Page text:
using Private name objects for declarative property definition.

David Herman dherman at
Mon Jul 11 16:19:17 PDT 2011

>> Adding a non-enumerable Array.prototype method seems doable to me, if the name is clear and not commonly used.
> We can probably still add Array.prototoype.isArray if that would help to establish the pattern. Document as being preferred over Array.isArray

This doesn't make sense to me. Let's say I have a variable x and it's bound to some value but I don't know what. That is, it has the type "any." I could check to see that it's an object:

    typeof x === "object"

and then that it has an isArray method:

    typeof x.isArray === "function"

but how do I know that this isArray method has the semantics I intend? I could check that it's equal to Array.prototype.isArray, but that won't work across iframes.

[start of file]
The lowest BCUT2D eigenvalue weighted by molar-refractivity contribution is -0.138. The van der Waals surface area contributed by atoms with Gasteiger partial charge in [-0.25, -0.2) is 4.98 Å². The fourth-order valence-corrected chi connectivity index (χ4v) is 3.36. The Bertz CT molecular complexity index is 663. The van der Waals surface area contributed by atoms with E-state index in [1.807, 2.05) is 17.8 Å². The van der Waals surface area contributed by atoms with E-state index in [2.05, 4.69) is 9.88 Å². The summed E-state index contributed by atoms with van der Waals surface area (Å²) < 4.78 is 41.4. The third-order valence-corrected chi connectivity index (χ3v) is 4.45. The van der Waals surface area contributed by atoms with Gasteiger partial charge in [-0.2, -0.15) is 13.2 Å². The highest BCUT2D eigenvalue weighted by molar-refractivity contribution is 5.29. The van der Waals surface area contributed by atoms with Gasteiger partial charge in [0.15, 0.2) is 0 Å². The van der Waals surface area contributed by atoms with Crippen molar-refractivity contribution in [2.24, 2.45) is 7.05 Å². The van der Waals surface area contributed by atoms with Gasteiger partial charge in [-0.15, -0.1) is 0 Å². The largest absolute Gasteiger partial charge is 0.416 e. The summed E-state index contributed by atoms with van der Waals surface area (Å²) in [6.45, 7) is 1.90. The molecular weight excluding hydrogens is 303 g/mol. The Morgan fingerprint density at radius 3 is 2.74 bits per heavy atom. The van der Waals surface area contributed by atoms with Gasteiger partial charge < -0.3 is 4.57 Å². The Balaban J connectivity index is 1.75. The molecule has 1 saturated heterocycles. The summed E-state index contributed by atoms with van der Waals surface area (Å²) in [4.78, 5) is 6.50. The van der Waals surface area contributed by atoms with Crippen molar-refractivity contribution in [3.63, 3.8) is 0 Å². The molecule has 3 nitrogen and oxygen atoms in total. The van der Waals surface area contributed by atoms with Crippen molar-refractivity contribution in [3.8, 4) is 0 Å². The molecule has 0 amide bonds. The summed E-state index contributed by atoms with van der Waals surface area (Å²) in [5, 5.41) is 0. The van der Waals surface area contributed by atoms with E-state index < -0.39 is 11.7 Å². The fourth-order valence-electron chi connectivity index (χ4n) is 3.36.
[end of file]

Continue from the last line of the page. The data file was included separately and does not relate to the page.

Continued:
IOW, I can't call x.isArray() to find out what I want it to tell me until I already know the information I want it to tell me.

Alternatively, if I expect isArray to be a boolean rather than a predicate, I still don't have any way of knowing whether x is of a type that has an entirely different semantics for the name "isArray." It's anti-modular to claim a universal semantics for that name across all possible datatypes in any program ever.

These "static" predicates (which are just glorified module-globals) intuitively have the type:

    any -> boolean:T

(I'm using notation from SamTH's research here.) This means a function that takes any value whatsoever and returns a boolean indicating whether the result is of the type T. Because they accept the type "any", it doesn't make sense to put them in an inheritance hierarchy. It makes sense to have them as functions. Since globals are out of the question, in the past they've been made into "statics." But with modules, we can actually make them functions in their appropriate modules.


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